Syntactic learning

The slides of my recent talk at the AI workshop at RL China are available below.

In this presentation I propose an interpretation of learning processes in terms of the notions of mathematical theory and proof, and advocate for the importance of empowering artificial learnings systems with large formal vocabularies that will serve for expressing the concepts (and relations between them) that they will learn from data.

The aim is to obtain more robust and structured forms of learning with generalisation capabilities, and greater resilience and adaptability, mimicking the distinctive features of human intelligence.

We also consider this project as an essential step for arriving at a toposic theory of semantic information; indeed, syntax and semantics are interwined (think, for instance, of the syntactic construction of classifying toposes).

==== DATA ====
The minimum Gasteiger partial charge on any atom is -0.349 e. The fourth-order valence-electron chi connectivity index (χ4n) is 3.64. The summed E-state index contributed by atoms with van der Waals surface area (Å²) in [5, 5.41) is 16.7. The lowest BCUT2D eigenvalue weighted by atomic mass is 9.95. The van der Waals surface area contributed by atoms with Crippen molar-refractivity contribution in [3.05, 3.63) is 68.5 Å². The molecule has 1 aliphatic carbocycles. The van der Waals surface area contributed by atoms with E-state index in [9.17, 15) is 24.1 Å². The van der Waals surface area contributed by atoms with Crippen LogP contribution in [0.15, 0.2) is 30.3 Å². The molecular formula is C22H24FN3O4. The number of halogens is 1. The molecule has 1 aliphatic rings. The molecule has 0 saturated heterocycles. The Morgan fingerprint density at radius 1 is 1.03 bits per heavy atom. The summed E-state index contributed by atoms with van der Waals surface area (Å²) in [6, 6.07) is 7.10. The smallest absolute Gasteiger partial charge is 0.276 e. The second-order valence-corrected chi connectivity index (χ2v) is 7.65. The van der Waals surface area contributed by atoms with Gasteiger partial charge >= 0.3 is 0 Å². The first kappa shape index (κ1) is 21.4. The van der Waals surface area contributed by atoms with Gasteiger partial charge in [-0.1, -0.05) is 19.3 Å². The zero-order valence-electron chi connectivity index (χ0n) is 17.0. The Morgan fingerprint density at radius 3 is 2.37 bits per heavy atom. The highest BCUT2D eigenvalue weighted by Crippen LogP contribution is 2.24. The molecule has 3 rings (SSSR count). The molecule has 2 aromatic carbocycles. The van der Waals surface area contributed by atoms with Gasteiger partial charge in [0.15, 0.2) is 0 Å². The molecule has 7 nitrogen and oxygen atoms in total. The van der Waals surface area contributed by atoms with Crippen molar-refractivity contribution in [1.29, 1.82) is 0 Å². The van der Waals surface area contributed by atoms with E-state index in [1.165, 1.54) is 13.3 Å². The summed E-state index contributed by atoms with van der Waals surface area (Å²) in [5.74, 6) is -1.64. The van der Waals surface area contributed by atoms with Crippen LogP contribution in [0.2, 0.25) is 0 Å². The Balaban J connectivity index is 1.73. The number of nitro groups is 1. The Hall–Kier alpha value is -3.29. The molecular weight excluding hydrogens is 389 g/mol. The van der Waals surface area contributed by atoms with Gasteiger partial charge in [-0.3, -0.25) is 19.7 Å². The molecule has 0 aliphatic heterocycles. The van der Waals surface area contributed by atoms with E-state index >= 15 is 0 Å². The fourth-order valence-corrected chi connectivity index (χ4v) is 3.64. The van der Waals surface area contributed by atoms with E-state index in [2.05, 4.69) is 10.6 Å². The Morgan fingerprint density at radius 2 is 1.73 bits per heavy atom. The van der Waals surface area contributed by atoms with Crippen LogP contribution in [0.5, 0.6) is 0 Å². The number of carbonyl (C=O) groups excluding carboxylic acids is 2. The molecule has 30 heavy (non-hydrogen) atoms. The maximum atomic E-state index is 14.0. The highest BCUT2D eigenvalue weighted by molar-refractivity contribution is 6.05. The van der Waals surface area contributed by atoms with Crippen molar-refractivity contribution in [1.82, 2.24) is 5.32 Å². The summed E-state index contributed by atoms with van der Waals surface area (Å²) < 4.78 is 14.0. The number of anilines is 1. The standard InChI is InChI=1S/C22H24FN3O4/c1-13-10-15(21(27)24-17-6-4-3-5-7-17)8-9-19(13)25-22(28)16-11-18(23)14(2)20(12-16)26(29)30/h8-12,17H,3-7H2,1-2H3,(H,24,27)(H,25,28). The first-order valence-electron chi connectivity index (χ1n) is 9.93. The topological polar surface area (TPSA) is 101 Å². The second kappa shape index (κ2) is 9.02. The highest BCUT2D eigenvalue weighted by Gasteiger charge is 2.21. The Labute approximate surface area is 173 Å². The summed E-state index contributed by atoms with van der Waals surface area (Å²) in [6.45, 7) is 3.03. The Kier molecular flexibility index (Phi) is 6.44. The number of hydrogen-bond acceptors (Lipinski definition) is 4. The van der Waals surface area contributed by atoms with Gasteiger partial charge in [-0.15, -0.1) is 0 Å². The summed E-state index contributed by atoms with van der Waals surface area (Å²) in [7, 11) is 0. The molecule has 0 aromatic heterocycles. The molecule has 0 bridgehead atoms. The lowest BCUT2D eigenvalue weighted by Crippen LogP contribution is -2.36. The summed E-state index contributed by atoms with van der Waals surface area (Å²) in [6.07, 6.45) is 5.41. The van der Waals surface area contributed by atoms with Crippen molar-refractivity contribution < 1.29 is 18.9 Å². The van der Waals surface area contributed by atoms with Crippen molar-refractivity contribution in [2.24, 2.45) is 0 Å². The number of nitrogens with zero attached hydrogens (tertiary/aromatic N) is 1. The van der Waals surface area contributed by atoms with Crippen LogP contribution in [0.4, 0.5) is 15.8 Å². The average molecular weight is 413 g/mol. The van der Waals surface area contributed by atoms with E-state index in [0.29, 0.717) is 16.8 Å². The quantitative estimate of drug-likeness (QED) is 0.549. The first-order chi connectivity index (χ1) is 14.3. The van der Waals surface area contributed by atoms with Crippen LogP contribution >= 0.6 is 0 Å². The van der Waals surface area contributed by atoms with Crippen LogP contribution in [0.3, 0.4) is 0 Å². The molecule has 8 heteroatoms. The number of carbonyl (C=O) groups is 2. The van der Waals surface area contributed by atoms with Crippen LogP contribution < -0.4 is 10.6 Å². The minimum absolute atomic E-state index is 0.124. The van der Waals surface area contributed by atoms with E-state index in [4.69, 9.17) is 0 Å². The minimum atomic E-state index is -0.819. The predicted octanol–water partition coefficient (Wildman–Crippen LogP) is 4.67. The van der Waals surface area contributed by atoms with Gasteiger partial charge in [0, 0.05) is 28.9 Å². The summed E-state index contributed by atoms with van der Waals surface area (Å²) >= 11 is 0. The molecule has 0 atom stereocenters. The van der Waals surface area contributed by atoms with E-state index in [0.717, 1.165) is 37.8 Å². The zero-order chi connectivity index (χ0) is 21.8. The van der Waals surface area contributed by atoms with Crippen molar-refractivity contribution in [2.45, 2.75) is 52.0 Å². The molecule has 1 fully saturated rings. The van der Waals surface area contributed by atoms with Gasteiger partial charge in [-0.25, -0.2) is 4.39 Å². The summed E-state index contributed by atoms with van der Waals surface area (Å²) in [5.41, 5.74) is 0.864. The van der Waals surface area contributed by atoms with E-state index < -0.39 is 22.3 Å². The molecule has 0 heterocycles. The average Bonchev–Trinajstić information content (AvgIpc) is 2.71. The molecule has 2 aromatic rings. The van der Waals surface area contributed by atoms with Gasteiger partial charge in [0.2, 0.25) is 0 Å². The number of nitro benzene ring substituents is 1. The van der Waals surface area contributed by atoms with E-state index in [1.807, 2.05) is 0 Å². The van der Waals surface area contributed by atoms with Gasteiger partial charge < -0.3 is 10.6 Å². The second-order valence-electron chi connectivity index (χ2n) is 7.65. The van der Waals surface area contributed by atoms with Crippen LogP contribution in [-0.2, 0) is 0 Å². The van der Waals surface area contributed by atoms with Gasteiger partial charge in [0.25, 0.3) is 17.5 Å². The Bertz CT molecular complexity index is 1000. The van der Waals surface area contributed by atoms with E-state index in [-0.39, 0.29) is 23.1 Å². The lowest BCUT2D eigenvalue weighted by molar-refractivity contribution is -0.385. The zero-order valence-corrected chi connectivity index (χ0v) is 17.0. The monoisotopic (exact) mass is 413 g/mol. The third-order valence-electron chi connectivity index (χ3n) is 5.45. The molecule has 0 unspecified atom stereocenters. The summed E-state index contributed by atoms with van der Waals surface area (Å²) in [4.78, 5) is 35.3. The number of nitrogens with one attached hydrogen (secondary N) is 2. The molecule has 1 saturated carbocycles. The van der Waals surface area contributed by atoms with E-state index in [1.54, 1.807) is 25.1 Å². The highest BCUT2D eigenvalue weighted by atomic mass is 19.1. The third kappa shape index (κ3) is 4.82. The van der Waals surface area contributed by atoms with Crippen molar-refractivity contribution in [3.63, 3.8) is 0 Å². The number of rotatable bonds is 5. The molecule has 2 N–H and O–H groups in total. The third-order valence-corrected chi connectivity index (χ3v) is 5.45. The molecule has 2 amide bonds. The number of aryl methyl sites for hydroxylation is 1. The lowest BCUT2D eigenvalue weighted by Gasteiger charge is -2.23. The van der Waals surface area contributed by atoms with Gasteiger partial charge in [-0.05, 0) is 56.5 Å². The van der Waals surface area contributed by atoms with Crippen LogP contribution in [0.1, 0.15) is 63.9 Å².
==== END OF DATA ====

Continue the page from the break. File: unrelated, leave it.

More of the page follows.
I look forward to experimentally testing these ideas with our team at the Lagrange Center in Paris.

On women and mathematics

On the occasion of the release in France of the movie Marguerite’s theorem, I was interviewed at Radio France with Mélanie Guenais and Ariane Mézard about women and mathematics.

The discussion, lasting for about one hour, has touched several different themes, from statistics related to the numbers of female students and researchers in mathematics to ways to improve mathematics education at large.

You may listen to the podcast here.

A generalisation of Diaconescu’s theorem for relative toposes

A new paper, written jointly with my Ph.D. student Léo Bartoli, is available from the ArXiv:

The paper carries out a systematic investigation of the functors between sites which induce morphisms between relative toposes.

It culminates in a generalisation of Diaconescu’s theorem for relative toposes, formulated in the language of fibrations and stacks according to the foundations for relative topos theory introduced in the paper Relative topos theory via stacks.